How Do Healthcare Consumers Define Quality? Psychographic Insights on HCAHPS and HEDIS
It can be difficult to determine healthcare consumers’ true feelings about the quality of care they receive. Most people are unlikely to complain aloud to a healthcare provider, especially when they’re still in the exam room. Online reviews are also biased, as the people who write them typically either had an incredibly good experience or an incredibly bad one. Hence, it’s important to look at responses on satisfaction surveys like HCAHPS or HEDIS when defining quality and measuring health outcomes.
HCAHPS vs. HEDIS
Hospital Consumer Assessment of Healthcare Providers and Systems (HCAHPS) is a patient satisfaction survey required by the Centers for Medicare and Medicaid Services for all U.S. hospitals. The Healthcare Effectiveness Data and Information Set (HEDIS), on the other hand, rates health insurance companies on member satisfaction across a variety of services and attributes. Both are vital measures that give healthcare providers telling insight into the feelings of healthcare consumers.
As good as these surveys are, they might not be entirely representative of patients’ priorities, because they don’t ask healthcare consumers to indicate how important the measures they include are to the patient. So, these surveys could be asking about and measuring attributes that aren’t strong priorities for healthcare consumers.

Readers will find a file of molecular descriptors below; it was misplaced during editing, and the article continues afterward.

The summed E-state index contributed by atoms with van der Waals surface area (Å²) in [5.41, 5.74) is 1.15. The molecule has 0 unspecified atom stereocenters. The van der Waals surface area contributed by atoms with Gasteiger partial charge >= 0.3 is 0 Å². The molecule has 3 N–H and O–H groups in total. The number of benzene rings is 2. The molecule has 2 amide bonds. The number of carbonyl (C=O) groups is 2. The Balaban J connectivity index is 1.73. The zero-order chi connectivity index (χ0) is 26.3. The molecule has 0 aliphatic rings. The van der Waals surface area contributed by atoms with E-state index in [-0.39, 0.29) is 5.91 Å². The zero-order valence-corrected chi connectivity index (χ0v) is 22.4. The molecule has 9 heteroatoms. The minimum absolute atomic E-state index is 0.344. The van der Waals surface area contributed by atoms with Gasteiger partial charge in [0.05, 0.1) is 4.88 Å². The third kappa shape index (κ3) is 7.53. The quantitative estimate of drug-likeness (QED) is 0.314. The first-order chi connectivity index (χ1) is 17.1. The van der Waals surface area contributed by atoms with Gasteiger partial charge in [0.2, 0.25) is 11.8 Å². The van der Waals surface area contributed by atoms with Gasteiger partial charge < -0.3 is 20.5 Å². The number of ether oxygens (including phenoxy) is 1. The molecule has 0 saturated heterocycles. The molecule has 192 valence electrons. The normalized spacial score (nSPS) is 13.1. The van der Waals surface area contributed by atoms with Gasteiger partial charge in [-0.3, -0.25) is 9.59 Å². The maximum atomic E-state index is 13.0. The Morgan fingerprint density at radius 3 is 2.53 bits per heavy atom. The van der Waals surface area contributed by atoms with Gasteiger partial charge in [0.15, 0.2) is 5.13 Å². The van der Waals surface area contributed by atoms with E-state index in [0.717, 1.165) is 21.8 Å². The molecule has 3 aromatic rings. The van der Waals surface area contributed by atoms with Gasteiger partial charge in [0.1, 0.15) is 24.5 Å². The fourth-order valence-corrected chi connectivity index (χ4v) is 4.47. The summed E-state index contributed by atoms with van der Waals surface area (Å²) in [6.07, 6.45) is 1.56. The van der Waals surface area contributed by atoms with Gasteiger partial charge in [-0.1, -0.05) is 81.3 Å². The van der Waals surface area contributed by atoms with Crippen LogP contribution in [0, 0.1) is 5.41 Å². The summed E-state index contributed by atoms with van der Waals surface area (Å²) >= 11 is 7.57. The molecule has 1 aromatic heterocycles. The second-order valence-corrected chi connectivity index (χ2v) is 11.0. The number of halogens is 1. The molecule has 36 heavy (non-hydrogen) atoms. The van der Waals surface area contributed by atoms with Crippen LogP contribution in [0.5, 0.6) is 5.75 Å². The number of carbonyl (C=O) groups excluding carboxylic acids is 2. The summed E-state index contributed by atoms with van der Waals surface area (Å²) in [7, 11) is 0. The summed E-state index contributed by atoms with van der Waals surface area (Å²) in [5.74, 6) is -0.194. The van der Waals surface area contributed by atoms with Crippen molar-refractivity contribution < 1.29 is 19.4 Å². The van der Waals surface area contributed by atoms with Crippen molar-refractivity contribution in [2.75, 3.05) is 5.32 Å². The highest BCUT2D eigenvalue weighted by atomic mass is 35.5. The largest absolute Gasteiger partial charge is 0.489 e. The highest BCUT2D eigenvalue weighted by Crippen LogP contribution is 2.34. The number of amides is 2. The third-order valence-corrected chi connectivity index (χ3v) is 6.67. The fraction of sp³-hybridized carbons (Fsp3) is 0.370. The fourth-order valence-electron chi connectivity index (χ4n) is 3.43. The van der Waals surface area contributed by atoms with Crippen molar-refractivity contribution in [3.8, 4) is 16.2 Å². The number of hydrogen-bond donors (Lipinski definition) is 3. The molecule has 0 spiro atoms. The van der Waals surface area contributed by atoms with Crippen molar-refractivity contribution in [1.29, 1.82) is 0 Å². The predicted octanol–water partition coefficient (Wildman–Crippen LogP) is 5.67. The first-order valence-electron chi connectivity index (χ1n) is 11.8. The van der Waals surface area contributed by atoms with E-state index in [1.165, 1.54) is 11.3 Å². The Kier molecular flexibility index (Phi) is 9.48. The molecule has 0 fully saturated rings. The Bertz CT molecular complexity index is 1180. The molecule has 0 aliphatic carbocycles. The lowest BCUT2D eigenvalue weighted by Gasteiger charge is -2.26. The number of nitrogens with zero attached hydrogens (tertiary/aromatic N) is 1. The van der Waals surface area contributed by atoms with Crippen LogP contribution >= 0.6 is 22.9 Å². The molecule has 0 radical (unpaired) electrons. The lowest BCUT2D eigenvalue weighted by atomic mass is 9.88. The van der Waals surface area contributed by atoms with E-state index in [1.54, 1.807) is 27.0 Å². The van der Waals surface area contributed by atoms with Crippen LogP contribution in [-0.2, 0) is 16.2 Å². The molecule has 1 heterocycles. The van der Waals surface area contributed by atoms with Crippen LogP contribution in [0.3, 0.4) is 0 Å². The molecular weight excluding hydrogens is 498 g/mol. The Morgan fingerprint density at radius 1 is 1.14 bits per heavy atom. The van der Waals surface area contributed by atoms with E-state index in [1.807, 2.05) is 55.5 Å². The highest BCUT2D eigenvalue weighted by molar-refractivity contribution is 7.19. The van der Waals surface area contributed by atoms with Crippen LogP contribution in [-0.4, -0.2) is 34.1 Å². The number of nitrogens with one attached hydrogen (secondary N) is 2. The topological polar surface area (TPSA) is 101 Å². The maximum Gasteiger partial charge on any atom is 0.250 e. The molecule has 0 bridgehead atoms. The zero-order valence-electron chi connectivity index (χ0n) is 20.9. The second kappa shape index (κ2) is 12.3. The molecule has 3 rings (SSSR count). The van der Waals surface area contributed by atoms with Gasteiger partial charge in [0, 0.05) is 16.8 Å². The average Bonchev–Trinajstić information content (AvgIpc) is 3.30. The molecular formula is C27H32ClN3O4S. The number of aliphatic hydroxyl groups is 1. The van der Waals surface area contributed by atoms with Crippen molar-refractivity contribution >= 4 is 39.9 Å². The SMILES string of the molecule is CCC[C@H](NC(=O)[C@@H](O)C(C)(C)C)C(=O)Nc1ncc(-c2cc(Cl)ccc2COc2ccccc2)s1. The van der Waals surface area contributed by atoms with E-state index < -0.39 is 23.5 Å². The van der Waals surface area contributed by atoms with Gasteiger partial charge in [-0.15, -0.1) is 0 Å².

Including Psychographic Segmentation
Psychographic segmentation is a means of classifying people based on their lifestyle, motivations and personalities. With the result of a simple, 12-question survey, people are divided into one of five categories that provide insight on their reasoning, preferences and motivations: Self Achievers, Balance Seekers, Priority Jugglers, Direction Takers and Willful Endurers.
By viewing HCAHPS and HEDIS results through a psychographic lens, healthcare providers can begin to understand more fully how and why patients feel the way they do about their healthcare. Each of the psychographic segments has different motivations, priorities and preferences. The segments place different levels of importance on various aspects of hospital stays and respond differently as customers of health insurance companies. Therefore, people in different segments define quality healthcare differently.
Psychographic Insight Into HCAHPS
In the 2018 PatientBond Consumer Diagnostic, a nationally-representative study on healthcare consumers in the United States, we asked, among many other questions, which HCAHPS attributes were priorities for these healthcare consumers. We then divided their answers by segment to find the top five healthcare priorities for each. These were the attributes that received the most Extremely or Very Important responses.
Balance Seekers and Priority Jugglers have the same top five priorities, but the rest of the segments had different responses. However, there were four attributes that overlapped for every segment:
- The nurses treated you with courtesy and respect.
- The doctors treated you with courtesy and respect.
- The doctors listened carefully to you.
- The doctors explained things in a way you could understand.
Each segment had their own fifth priority.
- For Balance Seekers and Priority Jugglers, it was that nurses explained things in a way they could understand.
- For Self Achievers, it was that their room and bathroom were kept clean.
- For Direction Takers, it was that the nurses listened carefully to them.